Dark, tortured heroes--don't we love them? Heathcliff, Rochester, Jervaulx, Anna Campbell's Kylemore, any of Anne Stuart's bad, beautiful boys. The worse our hero is, the more we love it when a good woman brings him to his knees.
I've learned a lot from screenwriting experts lately. There was that lightbulb moment from Debra Williamson, who swung by the lair recently and talked about irony, among other things. And today, while listening to a lecture about character arc from Michael Hauge, all my vague ideas about redeeming the dark hero clicked into place.
Have you ever heard someone disparage a redemption story because 'people just don't change'? That attitude was one I struggled with when writing Scandal's Daughter. I had an irresponsible rake as a hero and I had to redeem him by the end. But I, also, believe that people don't change.
It got me thinking, if I believe people can't change, why, then, do redemption stories work for me? How do we, as writers, make them believable?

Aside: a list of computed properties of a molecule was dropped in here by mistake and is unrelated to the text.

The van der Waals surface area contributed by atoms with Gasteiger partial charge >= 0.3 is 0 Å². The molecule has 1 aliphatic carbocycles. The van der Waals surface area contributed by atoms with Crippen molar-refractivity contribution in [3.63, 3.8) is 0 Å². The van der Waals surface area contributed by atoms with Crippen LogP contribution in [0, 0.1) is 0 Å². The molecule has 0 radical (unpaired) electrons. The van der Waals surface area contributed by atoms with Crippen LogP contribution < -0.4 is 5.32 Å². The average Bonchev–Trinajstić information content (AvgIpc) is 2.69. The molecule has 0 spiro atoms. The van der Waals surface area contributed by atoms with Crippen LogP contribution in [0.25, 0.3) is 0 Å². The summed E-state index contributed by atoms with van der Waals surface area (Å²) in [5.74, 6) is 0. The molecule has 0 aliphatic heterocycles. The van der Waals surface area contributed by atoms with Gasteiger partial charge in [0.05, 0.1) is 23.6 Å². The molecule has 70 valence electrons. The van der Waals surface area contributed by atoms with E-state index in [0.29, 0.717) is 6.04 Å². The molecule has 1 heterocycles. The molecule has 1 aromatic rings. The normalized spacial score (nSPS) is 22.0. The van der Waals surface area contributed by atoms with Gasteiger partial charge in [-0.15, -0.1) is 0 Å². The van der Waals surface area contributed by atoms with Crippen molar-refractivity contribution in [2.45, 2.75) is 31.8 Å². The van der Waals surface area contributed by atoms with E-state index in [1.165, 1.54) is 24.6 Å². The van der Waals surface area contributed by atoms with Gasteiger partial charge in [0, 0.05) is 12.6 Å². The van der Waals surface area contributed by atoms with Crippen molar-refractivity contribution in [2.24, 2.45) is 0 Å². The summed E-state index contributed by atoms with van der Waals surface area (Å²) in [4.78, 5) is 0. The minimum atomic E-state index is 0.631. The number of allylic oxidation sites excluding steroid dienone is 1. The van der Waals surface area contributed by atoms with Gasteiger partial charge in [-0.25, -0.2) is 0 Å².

Michael Hauge talks about a character's identity, the mask he or she shows the world, as opposed to his essence, who he really is, or who he could be if he lived up to his potential. It's that essence which the heroine sees and it's that essence the author sets about exhuming, step by step, throughout the book. When he is redeemed at the end, the hero has not changed fundamentally. He has become the man he was always meant to be.
So, who is your favourite tortured hero? What made you like him, despite his bad boy attitude?